Happy Boxing Day!
Because Audrey, Jr demanded sacrifice, the sourdough starter ended up in the traditional Christmas morning breakfast: Mile-High Cinnamon Roll Bread.
Coincidentally, my friend from Colorado enjoys the Mile High Cinnamon Roll bread immensely (the capital Denver is the Mile-High city). He chooses to violate it with cream cheese while I like it with Earth Balance. Whatever floats your boat, man.
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Of the inspirational folk who I follow on teh interwebs, I noticed a theme in the past few days.
Cassey Ho of Blogilates posted this on her Instagram.
Bertice Berry wrote this meditation on doing what is right for you, no matter how unpopular.
Media messages regarding “a new year, a new you” to me sound like a harsh break. Gradual change over time is more sustainable, and is, hello, how the world works, than suddenly, perhaps, trying to eat six cups of kale a day instead of meat. Or suddenly trying to stop thinking negative thoughts.
Take a breath, take another, and notice–without judgment–what you’re doing. Notice what you’d like to let go of. Think hard on how you want to do it. Then get to it. Notice when you slip from your goals. Get up. Keep going. Most things become less difficult with time. I saw this quote on my quote-of-the-day calendar from 2011 that I turn every time I go home:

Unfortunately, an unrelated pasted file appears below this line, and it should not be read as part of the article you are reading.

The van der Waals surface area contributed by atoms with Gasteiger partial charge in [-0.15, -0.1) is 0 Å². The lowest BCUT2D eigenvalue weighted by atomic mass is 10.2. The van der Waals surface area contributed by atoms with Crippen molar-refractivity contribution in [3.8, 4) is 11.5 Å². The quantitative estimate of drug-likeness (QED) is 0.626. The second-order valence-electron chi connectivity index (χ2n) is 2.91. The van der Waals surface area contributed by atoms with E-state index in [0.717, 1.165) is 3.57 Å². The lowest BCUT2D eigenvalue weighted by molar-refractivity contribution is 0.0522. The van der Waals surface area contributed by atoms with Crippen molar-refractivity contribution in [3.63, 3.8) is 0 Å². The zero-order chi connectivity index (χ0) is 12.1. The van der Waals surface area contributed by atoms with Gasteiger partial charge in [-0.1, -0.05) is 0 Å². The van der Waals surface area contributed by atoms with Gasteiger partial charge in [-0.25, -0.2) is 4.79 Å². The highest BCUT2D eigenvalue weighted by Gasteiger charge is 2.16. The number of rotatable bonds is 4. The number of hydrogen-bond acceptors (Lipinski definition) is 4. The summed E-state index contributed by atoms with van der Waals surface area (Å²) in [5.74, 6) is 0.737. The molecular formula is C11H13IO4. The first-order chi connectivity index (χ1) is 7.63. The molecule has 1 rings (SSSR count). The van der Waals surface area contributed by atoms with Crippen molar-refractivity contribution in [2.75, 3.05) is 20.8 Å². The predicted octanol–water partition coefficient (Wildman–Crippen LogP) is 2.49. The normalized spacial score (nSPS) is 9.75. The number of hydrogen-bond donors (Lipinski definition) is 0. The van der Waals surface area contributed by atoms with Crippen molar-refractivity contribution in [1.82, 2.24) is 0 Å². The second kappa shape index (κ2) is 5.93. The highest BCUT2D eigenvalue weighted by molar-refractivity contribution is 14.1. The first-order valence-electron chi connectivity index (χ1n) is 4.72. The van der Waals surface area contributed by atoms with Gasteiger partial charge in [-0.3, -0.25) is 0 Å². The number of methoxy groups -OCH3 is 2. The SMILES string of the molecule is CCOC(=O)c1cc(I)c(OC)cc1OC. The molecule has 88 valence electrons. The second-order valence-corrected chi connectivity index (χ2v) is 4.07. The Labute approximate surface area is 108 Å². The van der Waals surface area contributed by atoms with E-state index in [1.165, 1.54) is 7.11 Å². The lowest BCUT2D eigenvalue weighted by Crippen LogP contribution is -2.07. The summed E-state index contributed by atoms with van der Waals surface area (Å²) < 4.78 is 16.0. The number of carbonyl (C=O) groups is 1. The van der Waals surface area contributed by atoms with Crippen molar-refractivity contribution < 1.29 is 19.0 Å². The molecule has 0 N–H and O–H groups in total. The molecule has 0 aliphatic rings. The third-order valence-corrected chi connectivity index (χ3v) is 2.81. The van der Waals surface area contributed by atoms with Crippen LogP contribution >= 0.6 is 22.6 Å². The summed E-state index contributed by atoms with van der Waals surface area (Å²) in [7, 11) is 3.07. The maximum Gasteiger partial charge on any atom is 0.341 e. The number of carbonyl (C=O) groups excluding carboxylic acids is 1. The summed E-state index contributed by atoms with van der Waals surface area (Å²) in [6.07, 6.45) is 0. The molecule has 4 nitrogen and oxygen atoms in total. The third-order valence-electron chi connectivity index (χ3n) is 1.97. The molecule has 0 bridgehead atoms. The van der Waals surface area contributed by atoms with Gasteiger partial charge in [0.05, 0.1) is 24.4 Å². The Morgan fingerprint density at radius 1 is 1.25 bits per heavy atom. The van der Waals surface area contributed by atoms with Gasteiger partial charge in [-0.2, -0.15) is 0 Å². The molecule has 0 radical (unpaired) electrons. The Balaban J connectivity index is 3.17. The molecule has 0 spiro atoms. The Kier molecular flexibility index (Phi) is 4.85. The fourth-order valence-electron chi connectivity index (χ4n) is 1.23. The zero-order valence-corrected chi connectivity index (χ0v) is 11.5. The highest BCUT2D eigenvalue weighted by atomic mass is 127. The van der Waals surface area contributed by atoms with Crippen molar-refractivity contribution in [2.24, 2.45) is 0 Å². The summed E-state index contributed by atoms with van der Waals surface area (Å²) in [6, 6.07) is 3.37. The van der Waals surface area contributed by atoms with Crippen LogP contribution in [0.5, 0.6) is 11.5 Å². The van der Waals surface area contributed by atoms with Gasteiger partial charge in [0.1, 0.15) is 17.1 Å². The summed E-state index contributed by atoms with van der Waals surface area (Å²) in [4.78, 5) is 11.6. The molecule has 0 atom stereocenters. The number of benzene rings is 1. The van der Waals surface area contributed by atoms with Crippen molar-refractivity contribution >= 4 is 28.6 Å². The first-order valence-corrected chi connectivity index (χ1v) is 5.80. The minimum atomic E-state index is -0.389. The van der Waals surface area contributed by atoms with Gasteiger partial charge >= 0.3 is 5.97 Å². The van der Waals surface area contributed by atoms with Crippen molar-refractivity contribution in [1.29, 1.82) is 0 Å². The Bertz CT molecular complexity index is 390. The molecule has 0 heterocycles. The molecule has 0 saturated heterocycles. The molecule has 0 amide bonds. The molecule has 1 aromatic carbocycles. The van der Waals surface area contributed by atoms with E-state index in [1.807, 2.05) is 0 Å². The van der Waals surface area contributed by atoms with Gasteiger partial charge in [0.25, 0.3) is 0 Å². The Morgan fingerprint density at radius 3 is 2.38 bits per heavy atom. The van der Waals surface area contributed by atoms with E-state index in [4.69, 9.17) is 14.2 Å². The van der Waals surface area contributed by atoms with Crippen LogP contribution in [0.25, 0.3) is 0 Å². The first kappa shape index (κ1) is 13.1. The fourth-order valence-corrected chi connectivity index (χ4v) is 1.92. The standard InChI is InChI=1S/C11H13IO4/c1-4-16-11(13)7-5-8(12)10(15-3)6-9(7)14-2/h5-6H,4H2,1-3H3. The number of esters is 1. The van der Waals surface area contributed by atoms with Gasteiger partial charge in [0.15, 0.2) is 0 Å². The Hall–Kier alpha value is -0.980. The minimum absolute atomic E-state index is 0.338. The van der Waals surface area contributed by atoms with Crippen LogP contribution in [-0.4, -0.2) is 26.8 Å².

The drops of rain make a hole in the stone, not by violence, but by oft falling (Lucretius).
The baked goods below were part of my ApocalypseChristmas cookie lineup for 2012, a not-too-sweet breakfast/dessert enriched with pine nut flour. You may substitute whatever nut or seed flour you have handy; I think hemp seeds, sunflower seeds, or almond meal would work well. Not-too-sweet cookies work for me for dessert and breakfast; my uncle enjoyed them for breakfast and pronounced them “like vegan French toast.”
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I am American: my heritage is 5/8 Italian, 2/8 Finnish, and 1/8 Armenian. One year, when visiting my dad’s side of the family as we do every New Year’s, we were introduced to dolmades at a Mediterranean restaurant called The Black Olive (since closed) in Tewksbury, MA.
Dolmades consist of blanched grape leaves filled with rice and sometimes meat or nuts and raisins (trail mix?) which are then steamed to tenderness. Last year, I made sushi for Christmas. This year, I made dolmades with the help of my mom and grandmother. My grandfather took all the photographs of the assembly.
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